Dan Powers is scheduled to officially announce his campaign to take on GOP Rep. John Kline in Minnesota's 2nd Congressional District. Powers has an invite already scheduled on Facebook and also set up a campaign website.
The sites don't provide a lot of detail on Powers but the Facebook page takes a shot at Kline:
Congressman Kline has consistently been a roadblock to every measure of President Obama's plan to get our country on the right track. While the American people want to see health care reform, an end to the influence of special interests and Washington insiders, and the safe and rapid return of our troops, Kline stands with his bosses in the Republican Party to extend the failed policies of the Bush administration.
Dan Powers, when elected, will stand with President Obama and enact the priorities voters overwhelmingly approved nationwide last year. Dan will fight for the first-class health care system we so desperately need, give teachers the power they need to allow our next generation to achieve in the classroom, and turn our economy around towards prosperity.
Powers could have his hands full. Kline is in his fourth term in Congress and won by wide margins in each race. He won by 15 percentage points in 2008, 16 points in 2006 and 2004 and 11 points in 2002.
Conventional wisdom might interpret Rep. Kline's majorities as an indication of a strong, conservative majority in the 2nd District. Yet I believe Barack Obama did much better in the 2nd District than the Democratic Congressional Candidate, Steve Sarvi, an Army officer honorably and recently returned from Iraq and Kosovo and former mayor of Watertown. The difference might be the treatment given Mr. Sarvi by the increasingly conservative major papers in the Twin Cities, the Star Tribune and the Pioneer Press. These papers gave short shrift to the Democratic candidate, and I believe Mr. Sarvi's name recognition was damaged in the process.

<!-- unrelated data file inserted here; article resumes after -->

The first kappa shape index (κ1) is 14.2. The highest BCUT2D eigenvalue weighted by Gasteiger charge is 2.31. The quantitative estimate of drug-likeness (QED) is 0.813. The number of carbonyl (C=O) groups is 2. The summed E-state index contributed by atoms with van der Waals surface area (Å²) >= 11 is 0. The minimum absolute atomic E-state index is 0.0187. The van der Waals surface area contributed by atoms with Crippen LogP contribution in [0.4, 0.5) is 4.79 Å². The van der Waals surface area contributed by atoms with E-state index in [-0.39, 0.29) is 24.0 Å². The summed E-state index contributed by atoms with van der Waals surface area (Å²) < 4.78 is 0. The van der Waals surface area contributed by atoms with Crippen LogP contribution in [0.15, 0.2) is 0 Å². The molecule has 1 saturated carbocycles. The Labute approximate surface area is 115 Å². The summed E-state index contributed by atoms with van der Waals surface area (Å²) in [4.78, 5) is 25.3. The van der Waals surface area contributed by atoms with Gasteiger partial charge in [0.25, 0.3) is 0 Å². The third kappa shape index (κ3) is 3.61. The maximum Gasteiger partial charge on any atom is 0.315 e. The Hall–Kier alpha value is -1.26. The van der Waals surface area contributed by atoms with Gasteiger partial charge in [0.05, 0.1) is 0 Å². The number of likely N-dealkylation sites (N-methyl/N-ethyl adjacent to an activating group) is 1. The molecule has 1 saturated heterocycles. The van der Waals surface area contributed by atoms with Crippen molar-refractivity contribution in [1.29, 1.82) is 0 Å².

Little was said in those papers or other media about Mr. Kline's continued reluctance to contribute a questionable $30,000 to charity or otherwise divest his campaign of these donations which he received from indicted former Congressman and Republican Whip, Tom DeLay. There was similar silence about Mr. Kline's refusal to comment on his support for DeLay's ongoing status as Whip. Likewise, Mr. Kline's initial reluctance and slowness to support body armor for troops in Iraq, and his 96% support of Pres. G.W. Bush's deficit war policies drew little comment in the media. His support of Rep. Don Young's "bridge to nowhere" in Alaska was a point largely unmentioned in the larger media, after Mr. Kline became a vocal convert to "no more earmarks".
When these major papers make no mention of an incumbent's questionable choices, a challenger is saddled with a greater chore. We can say all we want about fairness and balance in Twin Cities media, yet when there is apparent selective coverage favoring an incumbent, it may be no surprise that the opposition doesn't do well.